On 08/07/2021 11:50, Manuel Eberl wrote:
I'm not so sure. It's difficult to assess because I for one cannot get it to build at all. Even if I replace the "by pat_completeness auto" with "sorry", Isabelle just crashes after a few minutes. Both with x86_32 and x64. And that's on my beefy 32 GB machine. If I replace it with a "apply pat_completeness apply auto oops" it runs for something like 20 minutes and then freezes up my PC and crashes (possibly killed by the OOM killer).
Eugene and I could get up to "apply auto" in a matter of a very few minutes. It is the auto (I also tried simp_all) that kills us.
The function package does a lot of work after pattern completeness and non-overlappingness have been proven. This is the stuff that happens when you write "done". I for one think there is a good chance that this is just as expensive as the user-contributed proofs, if not more so.
Maybe so, but we never got to "done".With the simplified version (with 10.000 cases), "auto" takes 30+ secs, "done" takes 3 secs.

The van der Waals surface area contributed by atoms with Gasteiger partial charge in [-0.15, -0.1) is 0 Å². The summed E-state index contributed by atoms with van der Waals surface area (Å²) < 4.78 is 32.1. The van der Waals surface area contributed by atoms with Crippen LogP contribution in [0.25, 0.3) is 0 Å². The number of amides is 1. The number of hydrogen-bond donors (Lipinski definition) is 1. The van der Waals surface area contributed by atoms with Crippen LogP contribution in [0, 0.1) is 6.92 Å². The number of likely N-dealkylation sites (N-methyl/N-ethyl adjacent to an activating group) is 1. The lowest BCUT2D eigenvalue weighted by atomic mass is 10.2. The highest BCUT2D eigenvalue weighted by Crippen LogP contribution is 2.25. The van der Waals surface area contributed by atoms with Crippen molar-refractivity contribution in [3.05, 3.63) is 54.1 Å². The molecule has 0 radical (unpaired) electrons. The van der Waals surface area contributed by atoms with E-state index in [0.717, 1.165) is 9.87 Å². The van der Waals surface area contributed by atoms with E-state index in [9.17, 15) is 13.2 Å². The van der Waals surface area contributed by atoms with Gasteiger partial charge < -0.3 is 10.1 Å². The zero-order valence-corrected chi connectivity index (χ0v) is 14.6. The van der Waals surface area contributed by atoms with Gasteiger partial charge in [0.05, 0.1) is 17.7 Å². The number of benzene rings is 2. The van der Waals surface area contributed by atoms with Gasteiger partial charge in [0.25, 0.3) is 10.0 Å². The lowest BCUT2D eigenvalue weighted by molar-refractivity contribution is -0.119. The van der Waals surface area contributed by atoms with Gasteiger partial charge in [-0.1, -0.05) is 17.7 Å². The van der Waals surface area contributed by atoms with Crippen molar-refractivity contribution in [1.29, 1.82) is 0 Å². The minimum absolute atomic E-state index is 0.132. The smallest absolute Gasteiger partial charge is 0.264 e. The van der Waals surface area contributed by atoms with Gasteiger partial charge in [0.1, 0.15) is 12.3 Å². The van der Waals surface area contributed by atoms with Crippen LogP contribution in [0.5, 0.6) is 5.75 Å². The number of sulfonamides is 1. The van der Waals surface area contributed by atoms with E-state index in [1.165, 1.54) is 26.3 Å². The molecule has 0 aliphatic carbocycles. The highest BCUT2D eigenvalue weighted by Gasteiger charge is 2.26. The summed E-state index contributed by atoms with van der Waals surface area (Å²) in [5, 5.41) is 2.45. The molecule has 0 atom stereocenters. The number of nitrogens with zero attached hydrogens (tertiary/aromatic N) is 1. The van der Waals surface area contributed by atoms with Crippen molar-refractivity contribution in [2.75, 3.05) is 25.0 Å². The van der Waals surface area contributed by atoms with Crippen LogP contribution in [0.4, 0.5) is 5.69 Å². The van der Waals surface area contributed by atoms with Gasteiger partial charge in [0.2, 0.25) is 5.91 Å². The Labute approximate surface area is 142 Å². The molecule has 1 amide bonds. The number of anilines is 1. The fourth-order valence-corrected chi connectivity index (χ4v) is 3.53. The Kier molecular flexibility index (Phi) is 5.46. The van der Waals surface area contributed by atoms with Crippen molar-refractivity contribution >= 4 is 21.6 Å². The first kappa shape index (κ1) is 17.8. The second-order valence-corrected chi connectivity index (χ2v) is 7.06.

Manuel On 08/07/2021 10:24, Tobias Nipkow wrote:Note that up to the point where pat_completeness generates 46057 subgoals, things are not so bad. Proving all those (simple!) subgoals is the killer. Tobias On 08/07/2021 10:10, Manuel Eberl wrote:Hmm, I wonder if some of the non-mandatory features of the function package (such as the generation of elimination rules) might affect the performance negatively here. Perhaps one could try to put an option into the function package to disable the generation of these and see what happens. (Full disclosure: I wrote the code that generates the pelims/elims rules back in the day, so if this is the issue, it's my fault. :D ) Manuel On 08/07/2021 03:28, Eugene W. Stark wrote:Thanks! The ideas for reducing the processing time are very helpful. I think there is something else going on besides the sheer number of subgoals, because removing the last four clauses in my original example still leaves about 18,000 subgoals, but the processing time is only about 3 minutes. I guess when the patterns are expanded to the next level of depth it applies a multiplicative factor to the time taken to discharge the subgoals. One gets used to the function package often working so well that it is quite startling to see an exponential jump in processing time with relatively small changes to the definitions. Right now I am confused, though, and I have to go back and re-do my homework on this definition. I hit a blocking point in the series of lemmas I was trying to generalize and I jumped to the conclusion that I had missed some critical pairs (hence the additional four clauses), but at this moment I am not so sure any more. Anyway, your ideas at least provide me with some control over my fate. Thanks again! On 7/7/21 4:02 PM, Tobias Nipkow wrote:Attached you find a version that works in reasonable time. I reduced the size of the patterns by replacing all "Var 0" by "vn" and testing if "vn ~= Var 0 \/ ...". This got the number of cases just below 10.000. [I believe I did not change the meaning of the equations as a result] Note that the problem of minimizing the number of cases is hard: https://www21.in.tum.de/~krauss/publication/2008-patterns/ Tobias On 07/07/2021 16:51, Eugene W. Stark wrote:The 45-line definition of function "resid" in the attached theory takes between 30 and 40 minutes to process. This time increased very rapidly from a previous value of about 3 minutes when I added four clauses (the four preceding the final default clause). The original definition was stated with "fun" but I split it up using "function" to try to see which part was consuming the time. About one minute is used to process the "function (sequential)" declaration, with the remainder of the time going to the proof of 46057 subgoals "by pat_completeness auto". The termination proof does not take significant time. I note that the time-consuming portion appears to be single-threaded. Is there anything I can do, or am I out of luck? The 30-40 minute processing time is probably prohibitive for what I was trying to do, so it looks like I will have to abandon the generalization I was trying to make and revert to a simpler version that processes in reasonable time. Thanks for any suggestions.
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